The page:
Buckatunna is a town in eastern Mississippi that is so small that the staffers used it as a litmus test for small-town availability of ingredients. If you couldn’t locate the necessary ingredients in Buckatunna, Mississippi, the recipe might need an adjustment.
This very real reader connection is what set the publication apart from others at the time. It not only brought the magazine to coffee tables but to kitchen counters, potting sheds and suitcases.
In fact, Southern Living – and particularly the magazine’s original recipes – has become so interwoven with southern culture that many no longer recognize the original source. One little-known fact about the magazine’s test kitchens is that staffers were routinely challenged to develop recipes using sponsor ingredients. This mother-of-invention task led to such popular and quirky dishes as Pam-spray croutons, Dole Smoothies and the classic Milky Way cake.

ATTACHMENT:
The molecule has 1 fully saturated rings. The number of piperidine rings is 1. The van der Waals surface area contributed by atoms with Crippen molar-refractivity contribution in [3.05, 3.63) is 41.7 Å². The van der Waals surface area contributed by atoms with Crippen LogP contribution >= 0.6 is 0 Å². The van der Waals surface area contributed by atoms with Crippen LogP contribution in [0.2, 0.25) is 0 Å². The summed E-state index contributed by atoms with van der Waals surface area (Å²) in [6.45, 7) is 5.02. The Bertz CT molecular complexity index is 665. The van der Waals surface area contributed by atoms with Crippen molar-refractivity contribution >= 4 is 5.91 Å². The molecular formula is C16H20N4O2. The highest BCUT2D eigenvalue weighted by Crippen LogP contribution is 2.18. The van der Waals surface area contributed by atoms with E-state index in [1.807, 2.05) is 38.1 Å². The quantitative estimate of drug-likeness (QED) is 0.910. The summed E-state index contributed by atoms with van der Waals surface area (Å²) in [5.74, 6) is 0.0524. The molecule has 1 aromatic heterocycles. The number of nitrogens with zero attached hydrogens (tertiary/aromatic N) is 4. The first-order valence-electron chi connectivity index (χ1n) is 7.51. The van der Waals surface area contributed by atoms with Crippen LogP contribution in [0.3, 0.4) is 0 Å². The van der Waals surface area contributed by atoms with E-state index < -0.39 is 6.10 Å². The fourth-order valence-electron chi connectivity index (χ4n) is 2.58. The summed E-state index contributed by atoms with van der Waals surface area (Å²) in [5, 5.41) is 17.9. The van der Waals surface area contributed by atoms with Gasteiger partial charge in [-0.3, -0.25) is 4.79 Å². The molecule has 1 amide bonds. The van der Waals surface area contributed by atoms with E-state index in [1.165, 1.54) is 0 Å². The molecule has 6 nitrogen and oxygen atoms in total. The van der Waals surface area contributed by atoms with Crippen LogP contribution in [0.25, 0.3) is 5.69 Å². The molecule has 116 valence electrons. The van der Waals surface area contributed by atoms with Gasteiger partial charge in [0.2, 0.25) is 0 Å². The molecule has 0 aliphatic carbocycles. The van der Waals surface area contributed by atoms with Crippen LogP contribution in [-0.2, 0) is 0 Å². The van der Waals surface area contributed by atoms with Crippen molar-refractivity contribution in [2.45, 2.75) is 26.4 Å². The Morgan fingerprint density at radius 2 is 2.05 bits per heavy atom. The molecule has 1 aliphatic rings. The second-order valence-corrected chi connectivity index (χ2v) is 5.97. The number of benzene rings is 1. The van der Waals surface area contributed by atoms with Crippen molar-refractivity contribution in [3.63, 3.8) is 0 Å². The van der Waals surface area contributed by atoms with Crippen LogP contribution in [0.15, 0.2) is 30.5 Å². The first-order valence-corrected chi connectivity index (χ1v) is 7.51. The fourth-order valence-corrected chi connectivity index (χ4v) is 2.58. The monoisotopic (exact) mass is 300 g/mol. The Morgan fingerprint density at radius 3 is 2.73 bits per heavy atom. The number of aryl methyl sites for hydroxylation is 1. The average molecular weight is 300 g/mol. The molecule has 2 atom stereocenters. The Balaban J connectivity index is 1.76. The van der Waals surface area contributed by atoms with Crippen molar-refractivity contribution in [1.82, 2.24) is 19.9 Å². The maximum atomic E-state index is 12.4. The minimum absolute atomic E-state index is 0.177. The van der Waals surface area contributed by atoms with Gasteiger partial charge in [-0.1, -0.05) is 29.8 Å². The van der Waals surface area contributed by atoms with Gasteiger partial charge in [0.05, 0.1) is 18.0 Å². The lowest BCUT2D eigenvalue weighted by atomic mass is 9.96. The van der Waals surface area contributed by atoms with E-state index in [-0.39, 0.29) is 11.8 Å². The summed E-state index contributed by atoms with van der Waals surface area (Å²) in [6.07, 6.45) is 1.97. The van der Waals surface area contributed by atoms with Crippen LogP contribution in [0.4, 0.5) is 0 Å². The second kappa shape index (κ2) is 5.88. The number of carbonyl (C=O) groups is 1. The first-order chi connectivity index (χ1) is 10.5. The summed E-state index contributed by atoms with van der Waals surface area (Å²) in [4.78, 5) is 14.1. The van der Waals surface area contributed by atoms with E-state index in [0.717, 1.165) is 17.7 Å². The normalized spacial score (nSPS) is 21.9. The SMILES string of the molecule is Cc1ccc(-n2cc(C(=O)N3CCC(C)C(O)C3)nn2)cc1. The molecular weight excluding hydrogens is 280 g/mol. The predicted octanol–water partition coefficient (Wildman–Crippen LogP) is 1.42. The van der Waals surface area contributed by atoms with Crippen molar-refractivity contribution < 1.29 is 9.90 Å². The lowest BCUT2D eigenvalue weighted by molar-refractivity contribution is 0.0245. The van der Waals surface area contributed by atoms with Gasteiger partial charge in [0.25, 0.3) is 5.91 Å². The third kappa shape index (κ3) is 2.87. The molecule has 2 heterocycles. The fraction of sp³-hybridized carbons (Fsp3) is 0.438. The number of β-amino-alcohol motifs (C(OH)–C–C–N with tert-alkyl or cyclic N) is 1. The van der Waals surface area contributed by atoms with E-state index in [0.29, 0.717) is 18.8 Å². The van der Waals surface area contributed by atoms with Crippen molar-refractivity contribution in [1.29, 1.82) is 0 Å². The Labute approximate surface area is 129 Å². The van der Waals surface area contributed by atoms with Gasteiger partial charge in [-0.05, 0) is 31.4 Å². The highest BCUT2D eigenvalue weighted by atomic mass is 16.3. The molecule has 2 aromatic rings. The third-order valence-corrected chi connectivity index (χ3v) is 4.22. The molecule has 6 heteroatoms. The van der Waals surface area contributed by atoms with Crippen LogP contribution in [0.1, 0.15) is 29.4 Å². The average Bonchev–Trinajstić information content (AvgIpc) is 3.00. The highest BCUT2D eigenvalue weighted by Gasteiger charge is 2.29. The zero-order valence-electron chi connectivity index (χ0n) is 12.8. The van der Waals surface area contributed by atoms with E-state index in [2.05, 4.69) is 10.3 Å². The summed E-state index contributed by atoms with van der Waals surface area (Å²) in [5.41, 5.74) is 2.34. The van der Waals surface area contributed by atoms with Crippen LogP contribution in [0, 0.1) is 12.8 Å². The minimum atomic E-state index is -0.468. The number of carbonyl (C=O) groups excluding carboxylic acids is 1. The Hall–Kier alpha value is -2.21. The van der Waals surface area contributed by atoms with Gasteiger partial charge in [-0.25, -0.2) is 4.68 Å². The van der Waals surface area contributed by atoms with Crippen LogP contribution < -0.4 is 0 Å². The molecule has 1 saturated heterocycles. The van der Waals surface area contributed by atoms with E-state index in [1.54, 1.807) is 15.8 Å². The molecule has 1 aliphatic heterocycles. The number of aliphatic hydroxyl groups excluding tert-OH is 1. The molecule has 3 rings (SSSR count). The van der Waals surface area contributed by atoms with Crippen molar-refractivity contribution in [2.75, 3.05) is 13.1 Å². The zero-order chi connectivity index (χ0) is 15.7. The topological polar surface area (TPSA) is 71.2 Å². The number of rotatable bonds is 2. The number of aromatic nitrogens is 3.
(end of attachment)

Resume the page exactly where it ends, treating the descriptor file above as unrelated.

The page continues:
But don’t mistake this rather pedestrian approach as lighthearted. “…it showed the power of the magazine to advertisers,” explained Floyd. Understanding that the release of a new recipe might cause ingredients to fly off the shelves, staff often touched base with local grocers as a courtesy. It was not uncommon to see key shelves double-stocked and flagged with “as seen in Southern Living” signs, underscoring the fierce economic impact of the magazine.
Food, home, gardening, travel – all synonymous with southern culture – have been the framework of the magazine since its inception. Yet all have all followed the fluid thinking of readership over time.